Advance with MUSC Health

Remembering BJ

Advance With MUSC Health
March 09, 2020

BJ (Brian, Jr.) was born at MUSC on October 29, 2005 and weighed 4 pounds, 12 ounces and was 17.25 inches in length. His parents knew ahead of time that BJ, their first child, would be born with a congenital heart defect known as hypoplastic left heart syndrome (HLHS).

Mother Haley had been diagnosed during her pregnancy with gestational diabetes and as a result underwent weekly non-stress tests to monitor how the baby was handling her blood sugar issues. During one of those tests, the nurses noticed the baby’s heart rate wasn’t within normal ranges. So her OB ordered an ultrasound that led to a referral to a pediatric cardiologist, who confirmed that BJ had HLHS.

“Basically, he had half of a heart, he had two pumping chambers instead of the normal four,” Haley said. “Scared doesn’t even begin to cover how we felt.”

The Centers for Disease Control & Prevention estimates that one out of 3,841 infants are born with this critical condition, and the often the causes of hypoplastic left heart syndrome are unknown.

She recalled when he was born. “I never got to hear him cry. As soon as I gave that last push that brought him into the world, a team of doctors and nurses ran into a room to begin working on him. I will never forget the overwhelming fear that came over me at that point.

“Later that night my husband I were allowed to go see him. I looked down at this tiny little boy who had machines beeping all around him, an IV ran through his bellybutton, and he looked back at me and his little hand held my finger tight.”

Over the course of the next 13 years, BJ would undergo multiple surgeries to correct the heart defect, beginning with the Norwood procedure not long after he was born. A new aorta is created and connected to the right ventricle. A tube is placed either in the aorta or the right ventricle so that blood can be pumped to the right lung and the rest of the body.

At five months, he returned to the hospital for the Glenn procedure, a surgery that helps to reduce the work of the right ventricle by allowing blood returning from the body to flow directly to the lungs. 

When he was three years he had what was expected to be the last corrective surgery, the Fontan procedure. Unfortunately, the procedure did not work. His body rejected the new blood flow, and they had to go back in and reverse the Fontan, because doctors felt he would not survive the next 4-6 hours.

But he did and those hours turned into 24 and then a week and then a month. They spent 178 days in the hospital before going home.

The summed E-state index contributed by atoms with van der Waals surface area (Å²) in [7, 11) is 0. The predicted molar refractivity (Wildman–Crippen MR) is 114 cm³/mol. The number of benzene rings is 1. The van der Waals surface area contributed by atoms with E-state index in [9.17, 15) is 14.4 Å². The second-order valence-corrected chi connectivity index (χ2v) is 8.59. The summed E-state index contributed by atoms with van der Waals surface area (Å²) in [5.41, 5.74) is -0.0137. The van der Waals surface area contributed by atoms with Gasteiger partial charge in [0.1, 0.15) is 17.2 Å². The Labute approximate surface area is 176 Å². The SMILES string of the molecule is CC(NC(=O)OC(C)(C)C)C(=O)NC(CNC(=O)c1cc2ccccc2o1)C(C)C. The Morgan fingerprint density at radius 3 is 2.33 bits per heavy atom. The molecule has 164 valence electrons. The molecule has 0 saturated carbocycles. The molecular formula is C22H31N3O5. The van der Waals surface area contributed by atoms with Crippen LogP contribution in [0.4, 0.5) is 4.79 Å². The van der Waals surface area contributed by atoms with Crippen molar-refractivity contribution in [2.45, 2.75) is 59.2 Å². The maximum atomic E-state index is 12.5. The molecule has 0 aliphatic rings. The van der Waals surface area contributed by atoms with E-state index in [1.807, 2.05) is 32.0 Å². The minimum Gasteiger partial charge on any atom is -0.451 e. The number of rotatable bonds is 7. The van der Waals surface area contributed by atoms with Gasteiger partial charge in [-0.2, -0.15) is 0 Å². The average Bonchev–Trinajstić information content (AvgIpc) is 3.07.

He would have more procedures and many more physician visits and ultimately, at age 13, his courageous battle ended and BJ passed at MUSC Children’s Hospital in September, 2019.

Remembering her son, she said, “If everyone had even an ounce of his faith, they would all go to heaven. He was fun, kind, sweet and smart. He was a light for all of us.”

Haley started a Facebook page to keep friends and family informed about BJ’s progress. BJ’s Little Light Foundation has had nearly 4,000 visitors who have friended the page.

She also spoke with great appreciation for the physicians and nurses who “went above and beyond” to care not only for BJ but also the whole family including brother Raylen, who arrived in 2011.

Her gratitude extended to family, friends and the local community that stood by and offered support to BJ and his family.

She also recognized many MUSC care team members, who always explained things without “sugar coating” anything so that they were fully prepared and understood what BJ was experiencing. She especially called out the Palliative Care Team including Dr. Conrad Williams and Hanna Epstein, who made things easier for everyone. She valued Dr. Scott Bradley, his pediatric cardiac surgeon, and Dr. Geoffrey Forbus, who came in to be with BJ on his last day even though he was off that day, and his wonderful nurse Christie Jacobin, who he affectionately called Christie with the brown hair.

For parents who have a similar journey, she said, “It’s a roller coaster ride. Make yourself as knowledgeable as you can. The doctors and nurses at MUSC Children’s are wonderful.”